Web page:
The early days of COVID-19 and the massive economic and logistical challenges it posed could have really affected the real estate market. But the opposite has proven true: 2020 saw a buying frenzy from coast to coast, with vacation towns as well as urban centers experiencing a surge in demand that often pushed offers well above asking prices. After a year of virtual tours and bidding wars, some recent real estate indicators inspire an interesting question: Are we simply running out of houses to buy?
New pending home sales data shared by the National Association of Realtors raises the question. Pending home sales fell a surprising 10.6% from January to February of this year, a decrease in the number of signed contracts that exceeded analyst expectations. The decline was most pronounced in the South (falling 13%), though the Northeast (9.2%) and Midwest (9.5%) also saw sharp downturns.
Even more tellingly, there were 29.5% fewer homes for sale this February than there were in February 2020, the last full month before COVID-19 upended American life. That marks the steepest annual decline since NAR began compiling this data, and the 1.03 million homes for sale at February’s end represent the lowest number on record.
The unstoppable force of demand is on a collision course with the immovable object that is a highly constrained housing supply. As it stands, home prices are seeing double-digit year-on-year increases overall, even as 30-year fixed mortgage rates tick back up from their historic lows.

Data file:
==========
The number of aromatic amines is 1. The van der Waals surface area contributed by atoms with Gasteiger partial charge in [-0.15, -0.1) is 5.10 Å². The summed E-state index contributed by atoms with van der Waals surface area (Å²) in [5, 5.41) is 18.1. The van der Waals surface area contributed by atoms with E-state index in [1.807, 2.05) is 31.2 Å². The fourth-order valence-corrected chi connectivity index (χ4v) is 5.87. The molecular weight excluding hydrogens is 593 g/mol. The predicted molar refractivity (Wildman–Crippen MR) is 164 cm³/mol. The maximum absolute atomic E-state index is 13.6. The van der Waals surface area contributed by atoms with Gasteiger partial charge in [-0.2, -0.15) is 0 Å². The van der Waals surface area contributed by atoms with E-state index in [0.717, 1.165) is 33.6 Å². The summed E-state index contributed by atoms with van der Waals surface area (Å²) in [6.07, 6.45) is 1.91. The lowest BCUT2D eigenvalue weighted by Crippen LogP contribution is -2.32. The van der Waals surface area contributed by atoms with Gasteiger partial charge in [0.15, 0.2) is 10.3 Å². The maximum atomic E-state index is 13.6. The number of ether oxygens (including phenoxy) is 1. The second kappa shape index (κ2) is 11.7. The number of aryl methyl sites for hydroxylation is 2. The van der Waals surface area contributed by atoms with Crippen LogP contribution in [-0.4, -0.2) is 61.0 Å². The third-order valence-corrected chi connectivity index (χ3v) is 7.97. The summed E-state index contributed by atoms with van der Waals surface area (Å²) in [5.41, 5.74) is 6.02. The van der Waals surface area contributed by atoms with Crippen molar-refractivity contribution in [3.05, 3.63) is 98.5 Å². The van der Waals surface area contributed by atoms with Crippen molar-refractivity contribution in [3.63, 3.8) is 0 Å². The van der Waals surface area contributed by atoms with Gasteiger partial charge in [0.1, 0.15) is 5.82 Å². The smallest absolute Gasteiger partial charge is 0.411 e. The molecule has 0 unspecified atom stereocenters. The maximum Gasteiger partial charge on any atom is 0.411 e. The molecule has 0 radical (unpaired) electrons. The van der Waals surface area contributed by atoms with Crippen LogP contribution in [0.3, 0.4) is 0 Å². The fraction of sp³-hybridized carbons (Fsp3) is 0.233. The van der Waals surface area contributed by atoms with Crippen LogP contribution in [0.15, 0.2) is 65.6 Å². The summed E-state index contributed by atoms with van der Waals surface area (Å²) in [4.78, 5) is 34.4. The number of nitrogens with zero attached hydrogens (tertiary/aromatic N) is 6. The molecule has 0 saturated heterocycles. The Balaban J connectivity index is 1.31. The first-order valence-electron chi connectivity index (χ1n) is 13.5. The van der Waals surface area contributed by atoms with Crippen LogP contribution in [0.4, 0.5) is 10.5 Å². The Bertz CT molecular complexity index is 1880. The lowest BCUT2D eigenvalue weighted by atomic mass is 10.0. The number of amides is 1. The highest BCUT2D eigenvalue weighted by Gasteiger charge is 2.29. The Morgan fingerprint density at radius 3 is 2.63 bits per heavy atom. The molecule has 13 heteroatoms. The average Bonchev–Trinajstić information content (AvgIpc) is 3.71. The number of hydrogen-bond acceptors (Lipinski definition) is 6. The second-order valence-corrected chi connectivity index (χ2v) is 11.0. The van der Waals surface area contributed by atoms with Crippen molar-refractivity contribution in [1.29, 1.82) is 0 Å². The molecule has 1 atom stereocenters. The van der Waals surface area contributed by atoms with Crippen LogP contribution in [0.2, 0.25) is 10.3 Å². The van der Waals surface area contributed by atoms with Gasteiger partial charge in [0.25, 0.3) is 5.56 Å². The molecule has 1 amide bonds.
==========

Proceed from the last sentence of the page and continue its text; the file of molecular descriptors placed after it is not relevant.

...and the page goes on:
“The demand for a home purchase is widespread, multiple offers are prevalent, and days-on-market are swift,” Lawrence Yun, chief economist for the National Association of Realtors, said in a press release announcing the February findings. “But contracts are not clicking due to record-low inventory.”
The main inventory issue seems to rest with homes priced at or above $250,000, as strong sales for a period of several months have reduced inventory. While Yun notes that reasonable supply has helped maintain activity at the market’s uppermost echelon, enough homes priced at up to $1 million have sold to the point that a supply crunch has begun to set in.
So what’s a buyer to do? If winning the lottery or waiting around for a market correction aren’t viable options, Yun suggests thinking more broadly about real estate’s most important attribute, location.
“Potential buyers may have to enlarge their geographic search areas, given the current tight market,” Yun said. “If there were a larger pool of inventory to select from— ideally a five- or a six-month supply—then more buyers would be able to purchase properties at an affordable price.”
With increased vaccinations inspiring a sense of optimism that felt impossible at this time last year, the potential for a return to “normal” may usher in something of a reset, and one would have to imagine that developers are keen to tap into this demand in a way that increases the housing supply. For now, though, don’t be surprised if “For Sale” signs remain a rare sight.
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